'God's-eye view' of universe gamified to let players control the evolution of galaxies
PC gamers will journey deep into the universe and dictate the fate of galaxies in the next phase of an advanced cosmological visualisation tool developed at the University of Southampton.
The Astera visualiser can render millions of galaxies simultaneously to offer a scientifically and visually accurate, interactive view of the extragalactic universe.
The immersive software was created by postgraduate research student Chris Marsden, part of Southamptons EPSRC Centre for Doctoral Training in Next Generation Computational Modelling (NGCM), to allow users to fly through and explore the wider universe, with dynamic first-person control.
Chris says: "If you were to do the impossible and zoom out our view of the universe to perceive it on the largest scales, you would see billions of galaxies scattered like glittering jewels on a pall of dark velvet.
"You would see the vast diversity in galaxy structure with colossal, ancient elliptical galaxies and intricate, tightly wound spiral galaxies. The variation in colours would be dazzlingly beautiful, and the large scale structures that galaxies arrange themselves, following mysterious, veiled dark matter.
"This 'God's eye view' of the universe has existed only in the minds of astronomers, until now. Large scale, extragalactic astronomy is particularly hard to visualize using conventional methods, primarily due to the vast range of length scales and its complex spatial and temporal structure; Astera provides the solution, rendering the extragalactic universe in real-time 3D."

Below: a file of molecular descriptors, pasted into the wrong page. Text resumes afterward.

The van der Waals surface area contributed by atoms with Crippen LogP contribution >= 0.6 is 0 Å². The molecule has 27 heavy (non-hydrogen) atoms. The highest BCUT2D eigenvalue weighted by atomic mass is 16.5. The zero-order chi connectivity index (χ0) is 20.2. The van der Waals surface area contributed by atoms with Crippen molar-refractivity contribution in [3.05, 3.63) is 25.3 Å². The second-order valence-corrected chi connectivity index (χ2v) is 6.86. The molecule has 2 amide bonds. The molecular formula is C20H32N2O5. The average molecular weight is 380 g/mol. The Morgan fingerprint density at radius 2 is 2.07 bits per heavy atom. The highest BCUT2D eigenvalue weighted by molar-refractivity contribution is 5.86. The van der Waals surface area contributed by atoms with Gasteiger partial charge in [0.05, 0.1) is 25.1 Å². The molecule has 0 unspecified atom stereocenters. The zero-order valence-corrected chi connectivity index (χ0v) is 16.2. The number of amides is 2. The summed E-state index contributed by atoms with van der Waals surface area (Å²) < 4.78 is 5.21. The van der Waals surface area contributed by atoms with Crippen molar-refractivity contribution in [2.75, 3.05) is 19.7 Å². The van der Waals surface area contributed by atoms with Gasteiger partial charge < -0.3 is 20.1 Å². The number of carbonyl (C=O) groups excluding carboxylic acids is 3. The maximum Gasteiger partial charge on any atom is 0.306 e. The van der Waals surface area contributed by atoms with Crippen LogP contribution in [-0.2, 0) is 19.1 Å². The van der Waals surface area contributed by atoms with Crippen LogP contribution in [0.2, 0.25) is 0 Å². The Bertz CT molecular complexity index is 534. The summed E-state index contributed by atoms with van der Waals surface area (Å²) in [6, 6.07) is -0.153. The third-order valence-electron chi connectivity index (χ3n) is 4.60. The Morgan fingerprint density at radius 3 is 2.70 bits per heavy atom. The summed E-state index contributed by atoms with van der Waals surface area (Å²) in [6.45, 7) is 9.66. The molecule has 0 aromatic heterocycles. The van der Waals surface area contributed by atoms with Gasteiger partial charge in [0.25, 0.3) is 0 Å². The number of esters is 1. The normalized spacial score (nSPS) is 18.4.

Astera combines the latest advances in large scale computer simulations and computer graphics to simulate cutting edge physics in the extragalactic universe. The platform runs on a modified version of the Unreal Engine and uses hundreds of galaxy images extracted from the Sloan Digital Sky Survey.
The platform is based on novel, data-driven, phenomenological models characterised by a 'bottom-up' approach.
"The least possible assumptions and associated parameters initially define the models," Francesco explains. "Additional degrees of complexities can be gradually included, if needed, allowing for extreme flexibility and transparency, avoiding the risk of being clouded by an initially too heavy parameterisation.
"Our data-driven approach substantially lowers the number of assumptions and free parameters compared to many competing modelling approaches, and it is particularly suited to create flexible and accurate 3D renditions of the visible Universe on very large scales."
Astera has received funding from a range of sources including technology company Nvidia. An Impact Acceleration Account grant is also preparing the platform to be installed as an exhibit at the Winchester Science Centre.
Francesco wants the next phase of the project to capture the imaginations of the general public and inspire a new generation of astronomers.
"Our upgraded Astera will merge the most recent cutting-edge results in galaxy evolution with a unique game that encompasses the whole scale of the observable universe," he says. "In Astera, a player will be able to control the evolution of a galaxy over its lifetime, perhaps choosing when star formation will occur, or when a galaxy will merge, and witness first-hand the consequences of these processes on the shape and evolution of galaxies.
"The player will thus be able to enjoy, visualise and at the same time learn about the main physical events in the lives of galaxies."